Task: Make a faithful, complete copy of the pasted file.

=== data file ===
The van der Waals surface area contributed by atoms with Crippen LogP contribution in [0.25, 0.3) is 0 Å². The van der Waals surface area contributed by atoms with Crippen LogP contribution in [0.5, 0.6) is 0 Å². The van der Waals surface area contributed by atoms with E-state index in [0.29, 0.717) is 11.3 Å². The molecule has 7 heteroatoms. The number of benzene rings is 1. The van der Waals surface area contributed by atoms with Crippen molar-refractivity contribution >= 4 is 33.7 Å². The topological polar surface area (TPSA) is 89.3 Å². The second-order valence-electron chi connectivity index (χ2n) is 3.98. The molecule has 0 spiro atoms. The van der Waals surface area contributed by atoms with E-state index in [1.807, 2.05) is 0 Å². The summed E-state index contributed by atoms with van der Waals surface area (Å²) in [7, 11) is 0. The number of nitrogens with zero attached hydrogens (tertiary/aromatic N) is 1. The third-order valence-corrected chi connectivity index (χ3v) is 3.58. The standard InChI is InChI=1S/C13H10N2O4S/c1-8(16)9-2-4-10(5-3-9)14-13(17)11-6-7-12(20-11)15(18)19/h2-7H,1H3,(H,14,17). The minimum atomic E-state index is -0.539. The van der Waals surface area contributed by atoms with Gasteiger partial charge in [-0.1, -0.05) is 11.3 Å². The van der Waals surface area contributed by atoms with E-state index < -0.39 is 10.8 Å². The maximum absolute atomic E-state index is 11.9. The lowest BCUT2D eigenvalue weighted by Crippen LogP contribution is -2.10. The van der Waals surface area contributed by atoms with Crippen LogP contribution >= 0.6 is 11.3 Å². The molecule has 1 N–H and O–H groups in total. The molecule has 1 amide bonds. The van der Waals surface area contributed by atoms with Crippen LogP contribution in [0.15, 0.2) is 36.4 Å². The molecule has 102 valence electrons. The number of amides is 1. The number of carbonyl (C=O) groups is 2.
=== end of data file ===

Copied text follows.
The van der Waals surface area contributed by atoms with Crippen LogP contribution in [0.25, 0.3) is 0 Å². The van der Waals surface area contributed by atoms with Crippen LogP contribution in [0.5, 0.6) is 0 Å². The van der Waals surface area contributed by atoms with E-state index in [0.29, 0.717) is 11.3 Å². The molecule has 7 heteroatoms. The number of benzene rings is 1. The van der Waals surface area contributed by atoms with Crippen molar-refractivity contribution >= 4 is 33.7 Å². The topological polar surface area (TPSA) is 89.3 Å². The second-order valence-electron chi connectivity index (χ2n) is 3.98. The molecule has 0 spiro atoms. The van der Waals surface area contributed by atoms with E-state index in [1.807, 2.05) is 0 Å². The summed E-state index contributed by atoms with van der Waals surface area (Å²) in [7, 11) is 0. The number of nitrogens with zero attached hydrogens (tertiary/aromatic N) is 1. The third-order valence-corrected chi connectivity index (χ3v) is 3.58. The standard InChI is InChI=1S/C13H10N2O4S/c1-8(16)9-2-4-10(5-3-9)14-13(17)11-6-7-12(20-11)15(18)19/h2-7H,1H3,(H,14,17). The minimum atomic E-state index is -0.539. The van der Waals surface area contributed by atoms with Gasteiger partial charge in [-0.1, -0.05) is 11.3 Å². The van der Waals surface area contributed by atoms with E-state index < -0.39 is 10.8 Å². The maximum absolute atomic E-state index is 11.9. The lowest BCUT2D eigenvalue weighted by Crippen LogP contribution is -2.10. The van der Waals surface area contributed by atoms with Crippen LogP contribution >= 0.6 is 11.3 Å². The molecule has 1 N–H and O–H groups in total. The molecule has 1 amide bonds. The van der Waals surface area contributed by atoms with Crippen LogP contribution in [0.15, 0.2) is 36.4 Å². The molecule has 102 valence electrons. The number of amides is 1. The number of carbonyl (C=O) groups is 2.